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Interventional cardiology
Three years clinical outcomes in patients with acute myocardial infarction undergoing single versus multiple vessel percutaneous coronary intervention
  1. Gao Fei,
  2. Zhou Yu Jie,
  3. Wang Zhi Jian,
  4. Yang Shi Wei,
  5. Jia De An,
  6. Shen Hua
  1. An Zhen Hospital Capital Medical University, Beijing, China


Background In patients with acute myocardial infarction (AMI), percutaneous coronary intervention (PCI) for no culprit vessel is not recommended by the guidelines. However, in patients with AMI and severe multivessel disease, simultaneous PCI of both culprit and no culprit lesions may reduce ischemic burden, whereas the long term clinical outcome in patients with AMI undergoing multivessel PCI is lacking.

Aims The aim of our study is to investigate the long term prognosis in patients with AMI undergoing single vessel versus multivessel PCI.

Methods The documents of 1540 consecutive patients with AMI undergoing PCI from 2005 to 2008 were retrospectively screened. Patients were followed up either by telephone or outpatient visits. Clinical follow-up data were collected in 79% (n=1217) of the overall cohort.

Results Culprit-vessel PCI was done in 859 patients, while 358 patients had both culprit- and no culprit-vessel PCI. Median clinical follow-up duration was 35.0 months (IQR 24.2–46.3). Age, baseline comorbidities, ejection fraction and periprocedural medications were similar between two groups. In-hospital mortality as well as vascular and bleeding complication rate was similar. During 3-years clinical follow up, Patients with multivessel PCI were associated with significantly increased overall major adverse cardiac event rate (12.2% vs 17.3%, p=0.019), which was largely driven by significantly higher incidence of target vessel revascularisation (4.5% vs 7.8%, p=0.022). Whereas all cause mortality (4.1% vs 5.0%, p=0.458), and non-fatal myocardial infarction (3.6% vs 4.5%, p=0.478) were comparable in patients with single vessel versus multivessel PCI. Survival analysis revealed no significant differences in the composite incidence of death and myocardial infarction.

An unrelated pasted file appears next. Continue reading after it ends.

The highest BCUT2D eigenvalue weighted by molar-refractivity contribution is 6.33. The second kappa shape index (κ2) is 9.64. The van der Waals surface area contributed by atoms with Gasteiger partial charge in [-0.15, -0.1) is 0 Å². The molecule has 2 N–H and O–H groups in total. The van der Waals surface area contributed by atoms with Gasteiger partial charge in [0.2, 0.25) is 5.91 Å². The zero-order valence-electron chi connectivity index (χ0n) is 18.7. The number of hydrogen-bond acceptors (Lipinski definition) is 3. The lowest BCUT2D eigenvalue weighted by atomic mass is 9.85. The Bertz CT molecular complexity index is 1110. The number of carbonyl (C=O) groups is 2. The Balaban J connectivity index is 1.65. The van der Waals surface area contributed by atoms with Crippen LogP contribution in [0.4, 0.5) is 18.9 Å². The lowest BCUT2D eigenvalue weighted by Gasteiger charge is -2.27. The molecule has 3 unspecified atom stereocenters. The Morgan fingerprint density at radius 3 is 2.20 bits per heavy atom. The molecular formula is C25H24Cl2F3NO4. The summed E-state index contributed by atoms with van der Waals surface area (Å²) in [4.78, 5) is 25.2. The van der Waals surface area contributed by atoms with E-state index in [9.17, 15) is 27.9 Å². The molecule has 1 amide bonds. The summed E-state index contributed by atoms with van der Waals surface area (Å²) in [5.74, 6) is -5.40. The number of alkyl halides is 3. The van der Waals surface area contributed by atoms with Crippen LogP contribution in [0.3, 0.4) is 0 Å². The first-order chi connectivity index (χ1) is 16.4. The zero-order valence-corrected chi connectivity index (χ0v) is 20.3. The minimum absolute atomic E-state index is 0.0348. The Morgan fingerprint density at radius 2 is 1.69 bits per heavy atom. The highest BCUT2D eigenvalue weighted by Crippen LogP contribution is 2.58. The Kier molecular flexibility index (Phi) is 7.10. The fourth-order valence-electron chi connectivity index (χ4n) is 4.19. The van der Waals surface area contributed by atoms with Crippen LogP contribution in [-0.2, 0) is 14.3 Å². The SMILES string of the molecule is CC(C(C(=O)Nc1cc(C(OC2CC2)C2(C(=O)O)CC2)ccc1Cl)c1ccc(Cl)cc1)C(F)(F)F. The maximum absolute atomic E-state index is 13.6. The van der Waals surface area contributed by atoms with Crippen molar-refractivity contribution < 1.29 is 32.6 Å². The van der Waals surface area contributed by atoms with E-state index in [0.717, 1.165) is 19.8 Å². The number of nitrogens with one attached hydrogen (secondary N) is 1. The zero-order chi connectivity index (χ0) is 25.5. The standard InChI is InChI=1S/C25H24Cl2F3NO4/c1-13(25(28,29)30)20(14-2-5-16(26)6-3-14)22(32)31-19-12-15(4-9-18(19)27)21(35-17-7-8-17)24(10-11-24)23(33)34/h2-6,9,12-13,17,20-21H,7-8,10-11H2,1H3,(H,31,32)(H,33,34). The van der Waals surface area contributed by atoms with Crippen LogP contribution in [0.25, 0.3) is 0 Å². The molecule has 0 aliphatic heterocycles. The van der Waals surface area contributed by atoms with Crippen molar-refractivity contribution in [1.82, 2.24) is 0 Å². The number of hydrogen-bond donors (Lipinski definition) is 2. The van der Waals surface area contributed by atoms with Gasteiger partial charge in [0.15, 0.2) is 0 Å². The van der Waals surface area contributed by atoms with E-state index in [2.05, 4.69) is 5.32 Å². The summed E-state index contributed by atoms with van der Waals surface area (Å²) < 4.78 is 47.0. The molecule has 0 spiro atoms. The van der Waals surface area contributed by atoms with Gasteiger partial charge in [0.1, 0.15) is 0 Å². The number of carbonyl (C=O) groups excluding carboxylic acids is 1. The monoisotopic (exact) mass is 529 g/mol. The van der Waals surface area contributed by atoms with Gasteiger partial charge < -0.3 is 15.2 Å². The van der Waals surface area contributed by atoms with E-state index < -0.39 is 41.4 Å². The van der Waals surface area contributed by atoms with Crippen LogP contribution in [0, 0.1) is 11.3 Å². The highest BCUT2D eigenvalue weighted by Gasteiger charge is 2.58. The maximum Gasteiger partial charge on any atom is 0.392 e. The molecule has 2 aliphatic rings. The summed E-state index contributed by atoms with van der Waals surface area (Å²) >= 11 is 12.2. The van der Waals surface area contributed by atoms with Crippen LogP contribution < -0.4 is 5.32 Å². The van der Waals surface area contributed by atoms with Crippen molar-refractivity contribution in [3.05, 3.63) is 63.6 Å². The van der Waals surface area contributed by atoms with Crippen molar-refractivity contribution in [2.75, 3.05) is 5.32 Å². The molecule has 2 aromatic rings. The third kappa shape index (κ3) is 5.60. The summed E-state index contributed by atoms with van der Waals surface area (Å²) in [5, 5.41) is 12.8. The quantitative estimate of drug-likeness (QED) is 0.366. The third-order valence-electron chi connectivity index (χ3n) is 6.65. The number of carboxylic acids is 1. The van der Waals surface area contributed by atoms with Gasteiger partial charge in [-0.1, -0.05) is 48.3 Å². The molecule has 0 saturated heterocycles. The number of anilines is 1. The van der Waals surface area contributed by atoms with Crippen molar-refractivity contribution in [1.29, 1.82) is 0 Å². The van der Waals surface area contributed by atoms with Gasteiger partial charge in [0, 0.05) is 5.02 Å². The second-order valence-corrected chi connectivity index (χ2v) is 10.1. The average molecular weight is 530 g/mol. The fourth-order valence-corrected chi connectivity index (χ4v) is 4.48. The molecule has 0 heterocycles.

Conclusion All cause mortality, myocardial infarction, in-hospital vascular, and bleeding complications for multivessel PCI were no worse than for single-vessel PCI in patients with AMI, whereas target vessel revascularisation risk was increased with multivessel PCI.

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